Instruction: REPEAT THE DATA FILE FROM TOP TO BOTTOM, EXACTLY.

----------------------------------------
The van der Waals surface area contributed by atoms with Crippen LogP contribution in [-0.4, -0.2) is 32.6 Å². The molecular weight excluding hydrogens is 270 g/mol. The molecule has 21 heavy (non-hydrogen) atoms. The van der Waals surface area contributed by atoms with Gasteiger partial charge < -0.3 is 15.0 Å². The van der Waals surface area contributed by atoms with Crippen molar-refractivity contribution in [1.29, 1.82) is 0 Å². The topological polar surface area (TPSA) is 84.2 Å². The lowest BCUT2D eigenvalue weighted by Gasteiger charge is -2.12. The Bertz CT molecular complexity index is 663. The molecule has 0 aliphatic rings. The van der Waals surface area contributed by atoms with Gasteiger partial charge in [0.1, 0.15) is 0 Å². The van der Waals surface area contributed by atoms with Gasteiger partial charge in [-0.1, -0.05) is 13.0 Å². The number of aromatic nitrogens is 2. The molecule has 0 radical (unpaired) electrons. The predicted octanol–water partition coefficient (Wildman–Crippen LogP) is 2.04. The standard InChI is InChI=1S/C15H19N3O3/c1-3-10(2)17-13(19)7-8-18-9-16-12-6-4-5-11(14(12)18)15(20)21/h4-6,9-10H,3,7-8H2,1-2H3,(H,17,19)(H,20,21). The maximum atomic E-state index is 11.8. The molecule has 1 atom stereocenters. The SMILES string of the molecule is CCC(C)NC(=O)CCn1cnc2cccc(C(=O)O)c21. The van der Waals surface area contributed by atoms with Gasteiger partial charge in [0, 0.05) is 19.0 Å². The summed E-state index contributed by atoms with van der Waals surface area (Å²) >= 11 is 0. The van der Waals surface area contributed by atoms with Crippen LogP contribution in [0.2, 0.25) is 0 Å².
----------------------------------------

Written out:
The van der Waals surface area contributed by atoms with Crippen LogP contribution in [-0.4, -0.2) is 32.6 Å². The molecular weight excluding hydrogens is 270 g/mol. The molecule has 21 heavy (non-hydrogen) atoms. The van der Waals surface area contributed by atoms with Gasteiger partial charge < -0.3 is 15.0 Å². The van der Waals surface area contributed by atoms with Crippen molar-refractivity contribution in [1.29, 1.82) is 0 Å². The topological polar surface area (TPSA) is 84.2 Å². The lowest BCUT2D eigenvalue weighted by Gasteiger charge is -2.12. The Bertz CT molecular complexity index is 663. The molecule has 0 aliphatic rings. The van der Waals surface area contributed by atoms with Gasteiger partial charge in [0.1, 0.15) is 0 Å². The van der Waals surface area contributed by atoms with Gasteiger partial charge in [-0.1, -0.05) is 13.0 Å². The number of aromatic nitrogens is 2. The molecule has 0 radical (unpaired) electrons. The predicted octanol–water partition coefficient (Wildman–Crippen LogP) is 2.04. The standard InChI is InChI=1S/C15H19N3O3/c1-3-10(2)17-13(19)7-8-18-9-16-12-6-4-5-11(14(12)18)15(20)21/h4-6,9-10H,3,7-8H2,1-2H3,(H,17,19)(H,20,21). The maximum atomic E-state index is 11.8. The molecule has 1 atom stereocenters. The SMILES string of the molecule is CCC(C)NC(=O)CCn1cnc2cccc(C(=O)O)c21. The van der Waals surface area contributed by atoms with Gasteiger partial charge in [0, 0.05) is 19.0 Å². The summed E-state index contributed by atoms with van der Waals surface area (Å²) >= 11 is 0. The van der Waals surface area contributed by atoms with Crippen LogP contribution in [0.2, 0.25) is 0 Å².